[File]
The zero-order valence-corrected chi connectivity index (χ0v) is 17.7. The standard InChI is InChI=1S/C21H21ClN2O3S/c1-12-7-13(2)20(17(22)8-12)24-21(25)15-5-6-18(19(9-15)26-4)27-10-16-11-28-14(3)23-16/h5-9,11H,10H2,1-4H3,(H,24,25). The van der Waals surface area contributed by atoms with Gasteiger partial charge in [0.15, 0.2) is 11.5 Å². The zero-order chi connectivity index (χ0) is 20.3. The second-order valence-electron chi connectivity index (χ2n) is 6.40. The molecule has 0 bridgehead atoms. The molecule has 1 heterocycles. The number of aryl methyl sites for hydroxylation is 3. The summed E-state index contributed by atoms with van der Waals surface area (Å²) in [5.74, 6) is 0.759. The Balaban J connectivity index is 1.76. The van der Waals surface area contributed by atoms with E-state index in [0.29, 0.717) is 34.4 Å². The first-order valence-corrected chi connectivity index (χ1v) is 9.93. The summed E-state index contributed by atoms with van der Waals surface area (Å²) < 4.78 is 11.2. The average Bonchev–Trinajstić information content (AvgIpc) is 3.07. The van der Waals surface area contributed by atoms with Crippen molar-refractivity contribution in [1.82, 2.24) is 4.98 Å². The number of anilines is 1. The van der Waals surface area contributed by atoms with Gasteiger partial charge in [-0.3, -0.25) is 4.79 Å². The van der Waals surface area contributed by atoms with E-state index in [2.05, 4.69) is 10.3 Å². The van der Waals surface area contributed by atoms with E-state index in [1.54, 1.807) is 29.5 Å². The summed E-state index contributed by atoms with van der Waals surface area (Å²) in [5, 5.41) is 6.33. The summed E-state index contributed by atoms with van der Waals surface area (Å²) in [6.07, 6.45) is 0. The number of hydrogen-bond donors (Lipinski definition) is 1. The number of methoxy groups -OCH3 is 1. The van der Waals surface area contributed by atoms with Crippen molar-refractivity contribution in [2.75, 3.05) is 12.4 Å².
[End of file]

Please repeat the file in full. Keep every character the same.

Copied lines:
The zero-order valence-corrected chi connectivity index (χ0v) is 17.7. The standard InChI is InChI=1S/C21H21ClN2O3S/c1-12-7-13(2)20(17(22)8-12)24-21(25)15-5-6-18(19(9-15)26-4)27-10-16-11-28-14(3)23-16/h5-9,11H,10H2,1-4H3,(H,24,25). The van der Waals surface area contributed by atoms with Gasteiger partial charge in [0.15, 0.2) is 11.5 Å². The zero-order chi connectivity index (χ0) is 20.3. The second-order valence-electron chi connectivity index (χ2n) is 6.40. The molecule has 0 bridgehead atoms. The molecule has 1 heterocycles. The number of aryl methyl sites for hydroxylation is 3. The summed E-state index contributed by atoms with van der Waals surface area (Å²) in [5.74, 6) is 0.759. The Balaban J connectivity index is 1.76. The van der Waals surface area contributed by atoms with E-state index in [0.29, 0.717) is 34.4 Å². The first-order valence-corrected chi connectivity index (χ1v) is 9.93. The summed E-state index contributed by atoms with van der Waals surface area (Å²) < 4.78 is 11.2. The average Bonchev–Trinajstić information content (AvgIpc) is 3.07. The van der Waals surface area contributed by atoms with Crippen molar-refractivity contribution in [1.82, 2.24) is 4.98 Å². The number of anilines is 1. The van der Waals surface area contributed by atoms with Gasteiger partial charge in [-0.3, -0.25) is 4.79 Å². The van der Waals surface area contributed by atoms with E-state index in [2.05, 4.69) is 10.3 Å². The van der Waals surface area contributed by atoms with E-state index in [1.54, 1.807) is 29.5 Å². The summed E-state index contributed by atoms with van der Waals surface area (Å²) in [5, 5.41) is 6.33. The summed E-state index contributed by atoms with van der Waals surface area (Å²) in [6.07, 6.45) is 0. The number of hydrogen-bond donors (Lipinski definition) is 1. The number of methoxy groups -OCH3 is 1. The van der Waals surface area contributed by atoms with Crippen molar-refractivity contribution in [2.75, 3.05) is 12.4 Å².